Queerly Erotic: An open love letter to Ursula Le Guin
This is the first love letter I’ve written to an 80-year-old woman. Most of the people I have fallen in love with, or in lust with, have been men. And so far, all of them have been at least 30 years younger than you. Nor is this love like that I feel for my grandmothers, nearer to you in age and gender. In many ways, I feel closer to you. They have not been so forthcoming with their own stories. I suppose they’ve learned not to be in a culture which often ignores old women. Nor have they had many chances to speak to me, nor I to listen. Unlike most in human history, my culture is carefully segregated by age. You have reminded me of this oddity in your own fragments of anarchist anthropology.
No, my relationship with your writing is different. This love is queerly erotic. Not straightforwardly erotic in that narrow sense of genital or sexual pleasure. Erotic as used by feminists such as Audrey Lorde, Shulamith Firestone, Chaia Heller or yourself: a profoundly joyful awareness of being alive. Even when it hurts. Pleasure and power: diffuse, decentralised. Reading your writing helps me to connect with that awareness. For this, I am deeply grateful.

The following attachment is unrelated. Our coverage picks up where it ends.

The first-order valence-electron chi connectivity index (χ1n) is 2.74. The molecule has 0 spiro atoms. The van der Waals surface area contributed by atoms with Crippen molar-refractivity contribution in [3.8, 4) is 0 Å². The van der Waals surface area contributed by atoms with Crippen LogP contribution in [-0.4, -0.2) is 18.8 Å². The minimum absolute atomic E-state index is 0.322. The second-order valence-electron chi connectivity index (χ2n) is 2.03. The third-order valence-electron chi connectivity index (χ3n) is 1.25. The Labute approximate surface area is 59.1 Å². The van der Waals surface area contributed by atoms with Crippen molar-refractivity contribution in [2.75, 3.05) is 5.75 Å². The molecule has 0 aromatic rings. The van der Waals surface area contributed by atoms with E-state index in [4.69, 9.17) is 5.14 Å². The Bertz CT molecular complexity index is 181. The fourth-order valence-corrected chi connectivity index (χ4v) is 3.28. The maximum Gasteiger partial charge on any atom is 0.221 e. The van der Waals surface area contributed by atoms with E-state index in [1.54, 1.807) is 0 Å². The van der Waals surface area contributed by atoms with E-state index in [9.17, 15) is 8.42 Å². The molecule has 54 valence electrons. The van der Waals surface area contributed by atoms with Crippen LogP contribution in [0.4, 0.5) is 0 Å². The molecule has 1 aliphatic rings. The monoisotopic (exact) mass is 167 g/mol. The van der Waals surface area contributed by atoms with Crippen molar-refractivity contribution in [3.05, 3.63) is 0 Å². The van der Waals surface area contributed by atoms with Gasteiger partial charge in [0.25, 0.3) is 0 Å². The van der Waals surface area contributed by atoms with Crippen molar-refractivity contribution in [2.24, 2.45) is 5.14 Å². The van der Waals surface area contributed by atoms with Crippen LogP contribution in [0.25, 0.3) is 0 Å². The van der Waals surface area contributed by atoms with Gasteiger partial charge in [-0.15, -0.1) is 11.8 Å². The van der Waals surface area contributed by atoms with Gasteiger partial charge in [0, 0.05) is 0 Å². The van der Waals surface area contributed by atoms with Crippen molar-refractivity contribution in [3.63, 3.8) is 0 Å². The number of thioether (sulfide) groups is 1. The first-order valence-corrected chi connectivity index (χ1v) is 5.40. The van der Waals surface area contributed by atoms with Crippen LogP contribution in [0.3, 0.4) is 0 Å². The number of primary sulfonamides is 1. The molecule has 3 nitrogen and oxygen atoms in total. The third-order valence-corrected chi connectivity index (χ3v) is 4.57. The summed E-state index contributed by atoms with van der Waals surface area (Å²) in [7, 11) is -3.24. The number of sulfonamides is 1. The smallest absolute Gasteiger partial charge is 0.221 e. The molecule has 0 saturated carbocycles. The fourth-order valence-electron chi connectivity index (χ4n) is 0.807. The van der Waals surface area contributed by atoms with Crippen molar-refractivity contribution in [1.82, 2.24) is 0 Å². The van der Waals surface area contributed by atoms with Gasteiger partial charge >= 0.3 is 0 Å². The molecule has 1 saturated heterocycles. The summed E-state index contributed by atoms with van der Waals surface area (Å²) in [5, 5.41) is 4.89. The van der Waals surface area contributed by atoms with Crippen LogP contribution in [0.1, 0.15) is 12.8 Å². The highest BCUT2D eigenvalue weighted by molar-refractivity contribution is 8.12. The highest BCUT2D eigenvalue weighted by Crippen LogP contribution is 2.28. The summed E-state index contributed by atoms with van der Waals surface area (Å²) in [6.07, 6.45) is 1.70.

I’ve been inspired, too, by how queerly you manage to do this. I’m thinking here of the Germanic origin of the word — quer: to cross — and how it’s been taken up by activists and scholars (and activist-scholars) to mean that which crosses, blurs, undermines or overflows supposed borders, not least between hetero and homo sexualities. With a gender fluid love story (The Left Hand of Darkness), tales of love and resistance in a bisexual polyamorous culture (The Birthday of the World and Other Stories), or the gender-free erotic imagery of amoeba sex, sunlight on skin, dancer’s feet (The Wave in the Mind) and of other animal bodies (e.g., “She Unnames Them”), you’ve queered gender, sexuality, species and eroticism. What gifts!
Politics, too, you have queered. Your anarchism is neither straightforward nor straight. It curves and flows, spirals and eddies. Overflowing separations of love and revolution, politics and spirituality, listening and telling, the possibilities you invite cannot be contained by any singular understanding, by any border. You’ve refused, too, that moral border between the good anarchist and the evil archist.
In recent interviews, you suggested that perhaps you don’t qualify for the label anarchist because you are middle-class or because what you do isn’t activism. I invite you to reconsider. Who needs activism when you have wu wei? And why not be a middle-class anarchist? This is no contradiction in my book — and your own books have never shied away from life’s apparent contradictions. They are embraced, queered.
The stories, essays and poems you’ve written have served as much needed guides, helping me learn to imagine my own life. With this help and the help of others, I become better able to act as a guide myself: to write and speak, listen and act in ways that help others to imagine theirs. Whether or not you call yourself an anarchist, you’ve helped me to deepen my own understanding of what an anarchist can be, can do. Of what I can do. Of who I can become.
For this, I feel the most abiding love.